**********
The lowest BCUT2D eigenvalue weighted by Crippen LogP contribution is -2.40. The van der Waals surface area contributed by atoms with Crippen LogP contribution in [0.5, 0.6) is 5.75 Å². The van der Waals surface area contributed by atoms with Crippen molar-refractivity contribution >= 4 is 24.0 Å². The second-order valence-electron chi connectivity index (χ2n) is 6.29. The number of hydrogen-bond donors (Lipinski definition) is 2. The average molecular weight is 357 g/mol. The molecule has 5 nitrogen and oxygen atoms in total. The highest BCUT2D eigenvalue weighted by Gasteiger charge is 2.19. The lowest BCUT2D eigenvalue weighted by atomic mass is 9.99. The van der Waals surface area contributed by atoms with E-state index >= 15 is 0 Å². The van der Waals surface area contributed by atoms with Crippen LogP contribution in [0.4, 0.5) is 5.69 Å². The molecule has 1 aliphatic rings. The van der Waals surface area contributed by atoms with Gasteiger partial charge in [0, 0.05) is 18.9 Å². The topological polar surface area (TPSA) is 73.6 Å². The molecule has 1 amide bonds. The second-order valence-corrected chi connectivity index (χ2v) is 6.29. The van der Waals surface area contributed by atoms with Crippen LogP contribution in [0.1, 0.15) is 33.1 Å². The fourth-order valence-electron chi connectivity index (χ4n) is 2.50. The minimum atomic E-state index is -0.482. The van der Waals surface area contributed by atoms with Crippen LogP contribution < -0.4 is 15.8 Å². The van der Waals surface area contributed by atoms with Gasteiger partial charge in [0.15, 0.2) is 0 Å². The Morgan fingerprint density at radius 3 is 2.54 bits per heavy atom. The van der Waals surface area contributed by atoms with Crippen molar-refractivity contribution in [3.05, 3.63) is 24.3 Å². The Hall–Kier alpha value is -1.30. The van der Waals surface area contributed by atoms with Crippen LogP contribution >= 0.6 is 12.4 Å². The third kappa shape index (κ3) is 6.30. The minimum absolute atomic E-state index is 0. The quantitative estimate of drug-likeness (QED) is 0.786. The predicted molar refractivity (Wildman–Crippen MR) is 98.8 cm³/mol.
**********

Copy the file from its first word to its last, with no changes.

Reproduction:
The lowest BCUT2D eigenvalue weighted by Crippen LogP contribution is -2.40. The van der Waals surface area contributed by atoms with Crippen LogP contribution in [0.5, 0.6) is 5.75 Å². The van der Waals surface area contributed by atoms with Crippen molar-refractivity contribution >= 4 is 24.0 Å². The second-order valence-electron chi connectivity index (χ2n) is 6.29. The number of hydrogen-bond donors (Lipinski definition) is 2. The average molecular weight is 357 g/mol. The molecule has 5 nitrogen and oxygen atoms in total. The highest BCUT2D eigenvalue weighted by Gasteiger charge is 2.19. The lowest BCUT2D eigenvalue weighted by atomic mass is 9.99. The van der Waals surface area contributed by atoms with E-state index >= 15 is 0 Å². The van der Waals surface area contributed by atoms with Crippen LogP contribution in [0.4, 0.5) is 5.69 Å². The molecule has 1 aliphatic rings. The van der Waals surface area contributed by atoms with Gasteiger partial charge in [0, 0.05) is 18.9 Å². The topological polar surface area (TPSA) is 73.6 Å². The molecule has 1 amide bonds. The second-order valence-corrected chi connectivity index (χ2v) is 6.29. The van der Waals surface area contributed by atoms with Crippen LogP contribution in [0.1, 0.15) is 33.1 Å². The fourth-order valence-electron chi connectivity index (χ4n) is 2.50. The minimum atomic E-state index is -0.482. The van der Waals surface area contributed by atoms with Crippen LogP contribution < -0.4 is 15.8 Å². The van der Waals surface area contributed by atoms with Gasteiger partial charge in [0.15, 0.2) is 0 Å². The Morgan fingerprint density at radius 3 is 2.54 bits per heavy atom. The van der Waals surface area contributed by atoms with Crippen molar-refractivity contribution in [3.05, 3.63) is 24.3 Å². The Hall–Kier alpha value is -1.30. The van der Waals surface area contributed by atoms with Crippen LogP contribution >= 0.6 is 12.4 Å². The third kappa shape index (κ3) is 6.30. The minimum absolute atomic E-state index is 0. The quantitative estimate of drug-likeness (QED) is 0.786. The predicted molar refractivity (Wildman–Crippen MR) is 98.8 cm³/mol.